Seventy-two transactions varying from R5,000 to R1.3bn involving the Gupta family have been identified as “suspicious” by the Financial Intelligence Centre (FIC).
The 72 transactions worth R6.8bn that feature in a dramatic court application filed by Finance Minister Pravin Gordhan was flagged by the FIC because there had been “no apparent business or lawful purpose” for the transfers.
A source with knowledge of the matter has told News24 that the Gupta transactions were deemed “suspicious” by the FIC because they didn’t relate to any apparent legitimate business transactions involving the Guptas and their companies.
As determined by section 29 of the Financial Intelligence Centre Act (FICA), the FIC is by law privy to details on all bank transactions that raise concerns over the purpose of such transactions. Such “suspicious and unusual transactions”, as defined by the act, includes transfers that may relate to the financing of terrorism, the evasion or attempted evasions of the paying of tax or transfers that have “no apparent business or lawful purpose.”
It had been the latter consideration on the grounds of which the Gupta transactions were reported to the FIC as “suspicious” or “unusual”, says our source.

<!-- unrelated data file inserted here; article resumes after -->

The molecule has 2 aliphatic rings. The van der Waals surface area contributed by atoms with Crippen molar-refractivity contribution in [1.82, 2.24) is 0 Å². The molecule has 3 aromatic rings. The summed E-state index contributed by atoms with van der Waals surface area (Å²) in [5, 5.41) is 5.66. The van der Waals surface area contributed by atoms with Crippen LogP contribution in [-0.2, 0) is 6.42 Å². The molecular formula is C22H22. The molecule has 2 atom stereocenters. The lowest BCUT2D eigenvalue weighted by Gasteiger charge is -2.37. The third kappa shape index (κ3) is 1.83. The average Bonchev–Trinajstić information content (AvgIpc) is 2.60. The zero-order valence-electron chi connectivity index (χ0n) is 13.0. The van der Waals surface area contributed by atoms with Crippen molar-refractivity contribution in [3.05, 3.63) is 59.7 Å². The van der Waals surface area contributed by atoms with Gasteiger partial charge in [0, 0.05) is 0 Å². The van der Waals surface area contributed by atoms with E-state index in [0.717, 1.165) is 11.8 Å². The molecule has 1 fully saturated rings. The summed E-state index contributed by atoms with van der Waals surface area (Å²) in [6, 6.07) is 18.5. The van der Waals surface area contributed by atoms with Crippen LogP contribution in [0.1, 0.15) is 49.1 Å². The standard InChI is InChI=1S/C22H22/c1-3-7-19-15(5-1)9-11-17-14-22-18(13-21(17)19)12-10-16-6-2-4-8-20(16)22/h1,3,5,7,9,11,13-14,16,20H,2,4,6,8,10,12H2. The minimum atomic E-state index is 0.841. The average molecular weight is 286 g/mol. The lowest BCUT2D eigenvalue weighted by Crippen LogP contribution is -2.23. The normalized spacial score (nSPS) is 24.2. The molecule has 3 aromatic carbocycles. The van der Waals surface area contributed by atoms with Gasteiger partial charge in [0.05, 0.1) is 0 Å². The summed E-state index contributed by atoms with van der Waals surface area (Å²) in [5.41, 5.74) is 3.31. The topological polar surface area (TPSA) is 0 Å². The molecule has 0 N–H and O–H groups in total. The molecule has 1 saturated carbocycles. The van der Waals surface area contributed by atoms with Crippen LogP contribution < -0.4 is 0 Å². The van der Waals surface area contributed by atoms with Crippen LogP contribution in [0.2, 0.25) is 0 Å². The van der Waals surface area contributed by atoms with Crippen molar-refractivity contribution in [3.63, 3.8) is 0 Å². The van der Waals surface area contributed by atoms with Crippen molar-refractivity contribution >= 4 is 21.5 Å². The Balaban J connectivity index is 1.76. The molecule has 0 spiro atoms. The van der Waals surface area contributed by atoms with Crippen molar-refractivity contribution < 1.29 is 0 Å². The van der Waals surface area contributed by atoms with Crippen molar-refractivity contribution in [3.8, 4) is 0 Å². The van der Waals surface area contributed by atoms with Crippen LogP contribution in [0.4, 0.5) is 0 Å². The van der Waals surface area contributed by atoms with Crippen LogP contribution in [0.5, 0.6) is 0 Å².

After being asked for information by Gordhan, FIC director Murray Michell decided to issue a certificate detailing suspicious transactions involving the Guptas and their businesses.
“I must emphasise that such a certificate is only to be used for the purpose of introducing evidence in legal proceedings and will only confirm or refute the receipt of reports pursuant to the FIC Act. Such a certificate will not disclose any information concerning the content of any particular report which the Centre has received,” Michell stated.
It is not clear whether the R6.8bn worth of transactions, which were concluded between 2012 and June 2016, is made up of payments into Gupta-linked accounts or from such accounts, or both.
According the FIC report included in the court papers filed by Gordhan at the North Gauteng High Court in Pretoria on Friday, the first of the red-flagged transactions were a series of transfers to or from an account held by Ajay Gupta between December 2012 and February 2014, totaling just over R80m.
The report details a total of 72 such “suspicious” payments:
Notable Gupta entities flagged in the FIC report include Shiva Uranium and Oakbay Investments. The two companies were respectively involved in alleged “suspicious” transactions worth R968m and R781m.
A R1.3bn transaction involving the bank account of the mining rehabilitation fund for Optimum – the coal mine the Guptas and Duduzane Zuma had bought this year – had also drawn the attention of the FIC.